Norah Vincent’s New York Times bestselling book, Self-Made Man, ended on a harrowing note. Suffering from severe depression after her eighteen months living disguised as a man, Vincent felt she was a danger to herself. On the advice of her psychologist she committed herself to a mental institution. Out of this raw and overwhelming experience came the idea for her next book. She decided to get healthy and to study the effect of treatment on the depressed and insane “in the bin,” as she calls it.
Vincent’s journey takes her from a big city hospital to a facility in the Midwest and finally to an upscale retreat down south, as she analyzes the impact of institutionalization on the unwell, the tyranny of drugs-as-treatment, and the dysfunctional dynamic between caregivers and patients. Vincent applies brilliant insight as she exposes her personal struggle with depression and explores the range of people, caregivers, and methodologies that guide these strange, often scary, and bizarre environments. Eye opening, emotionally wrenching, and at times very funny, Voluntary Madness is a riveting work that exposes the state of mental healthcare in America from the inside out.
As a mental health clinician, I really, really wanted to like this book and I have to say it wasn’t what I expected. Norah Vincent, a journalist who immerses herself in the environment that she is writing about, chronicles her experiences as she checks into three different psychiatric facilities. I immediately had a strong negative reaction when I realized that she checked herself into the first facility not because she was experiencing any symptoms but simply for the sake of the “research”. So basically she faked her way in. As a mental health professional I just couldn’t help but think of all the individuals in our communities who need mental health services and are unable to get it for a myriad of reasons and she was there needlessly (ok, I’m sorry I will get off my soapbox now).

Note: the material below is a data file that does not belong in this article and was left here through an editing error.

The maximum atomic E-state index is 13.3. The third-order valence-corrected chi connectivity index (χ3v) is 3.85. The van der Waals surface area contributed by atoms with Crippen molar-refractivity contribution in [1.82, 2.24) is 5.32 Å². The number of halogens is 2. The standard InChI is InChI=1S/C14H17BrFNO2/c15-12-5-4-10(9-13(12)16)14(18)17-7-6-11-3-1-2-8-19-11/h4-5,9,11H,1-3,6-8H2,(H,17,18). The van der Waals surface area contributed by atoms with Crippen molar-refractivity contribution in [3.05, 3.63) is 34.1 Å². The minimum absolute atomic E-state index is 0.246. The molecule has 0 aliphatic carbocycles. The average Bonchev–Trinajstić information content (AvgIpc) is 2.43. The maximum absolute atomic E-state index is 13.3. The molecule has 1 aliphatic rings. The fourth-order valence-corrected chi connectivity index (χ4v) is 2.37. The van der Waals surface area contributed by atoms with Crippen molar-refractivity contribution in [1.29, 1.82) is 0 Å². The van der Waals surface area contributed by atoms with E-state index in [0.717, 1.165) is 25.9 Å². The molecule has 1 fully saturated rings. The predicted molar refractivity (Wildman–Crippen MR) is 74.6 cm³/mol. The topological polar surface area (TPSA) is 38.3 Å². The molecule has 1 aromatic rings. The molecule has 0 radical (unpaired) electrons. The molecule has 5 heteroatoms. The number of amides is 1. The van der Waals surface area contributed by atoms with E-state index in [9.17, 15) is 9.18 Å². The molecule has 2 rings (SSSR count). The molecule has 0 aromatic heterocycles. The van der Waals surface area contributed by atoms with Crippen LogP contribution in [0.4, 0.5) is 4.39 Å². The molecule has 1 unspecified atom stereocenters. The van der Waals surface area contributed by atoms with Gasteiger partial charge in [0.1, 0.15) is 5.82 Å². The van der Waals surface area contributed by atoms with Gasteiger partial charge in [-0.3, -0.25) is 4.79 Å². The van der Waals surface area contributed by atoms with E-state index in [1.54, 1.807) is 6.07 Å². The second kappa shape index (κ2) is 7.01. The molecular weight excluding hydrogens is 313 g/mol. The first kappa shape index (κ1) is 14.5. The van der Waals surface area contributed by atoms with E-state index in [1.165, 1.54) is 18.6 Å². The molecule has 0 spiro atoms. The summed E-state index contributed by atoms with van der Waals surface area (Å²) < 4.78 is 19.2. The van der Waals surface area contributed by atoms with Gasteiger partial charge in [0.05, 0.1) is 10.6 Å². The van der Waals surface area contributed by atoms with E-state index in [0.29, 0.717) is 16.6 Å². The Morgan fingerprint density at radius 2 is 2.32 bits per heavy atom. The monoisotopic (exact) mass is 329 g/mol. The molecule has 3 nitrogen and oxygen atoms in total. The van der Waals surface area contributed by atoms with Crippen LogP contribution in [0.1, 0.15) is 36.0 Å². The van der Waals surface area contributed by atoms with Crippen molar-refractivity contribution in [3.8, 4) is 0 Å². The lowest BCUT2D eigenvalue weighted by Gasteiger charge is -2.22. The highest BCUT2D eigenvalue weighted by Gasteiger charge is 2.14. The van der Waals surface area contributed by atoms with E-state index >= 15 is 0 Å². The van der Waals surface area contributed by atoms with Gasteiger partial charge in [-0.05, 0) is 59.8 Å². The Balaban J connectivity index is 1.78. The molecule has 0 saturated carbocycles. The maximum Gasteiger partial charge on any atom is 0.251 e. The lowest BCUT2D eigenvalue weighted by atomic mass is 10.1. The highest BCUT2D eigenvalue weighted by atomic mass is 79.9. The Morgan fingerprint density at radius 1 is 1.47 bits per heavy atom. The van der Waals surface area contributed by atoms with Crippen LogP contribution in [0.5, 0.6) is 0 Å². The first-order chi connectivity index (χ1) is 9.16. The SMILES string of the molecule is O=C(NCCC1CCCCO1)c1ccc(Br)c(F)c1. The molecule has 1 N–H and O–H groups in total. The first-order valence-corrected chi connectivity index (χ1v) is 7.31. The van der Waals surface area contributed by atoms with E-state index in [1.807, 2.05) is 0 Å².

The author unabashedly goes on to share her dislike of almost everything to do with mental health including psychotropic medication as a treatment option, the Diagnostic and Statistical Manual (DSM) used to diagnoss mental illnesses, psychiatrists, counselors, treatment modalities – you name it, she had something negative to say about it. Her overall tone in the book made me as the reader feel that she was quite arrogant and somehow above the mental health treatment process – ironic, since she herself suffers from major depression and was put “in the bin” as she refers to it in 2004. Her writing was very stream of conciousness and at times seemed scattered and difficult to follow. I couldn’t discern whether she wanted to write about the problems with the mental health systems or share her many struggles with her own mental illness and treatment.
Not all was lost in this book however. The author does make some legitimate points about the mental health system in the United States. Her immersion in this experience clearly demosntrated a great disparity in treatment services between poorer individuals in urban settings and more affluent individuals who have the resources to afford a more upscale treatment facility.
The book was not what I expected, but as with any book there is always something to be gained from reading!
Overall rating: 🙂 🙂 Didn’ like it!
By the way I noticed its on BN.com for $5.98 as a bargain book if you want to try it for yourself!
🙂 Strongly disliked it!
🙂 🙂 Didn’t like it!
🙂 🙂 🙂 It was ok!
🙂 🙂 🙂 🙂 Liked it!
🙂 🙂 🙂 🙂 🙂 Loved it!
And remember . . .
Books Are Life,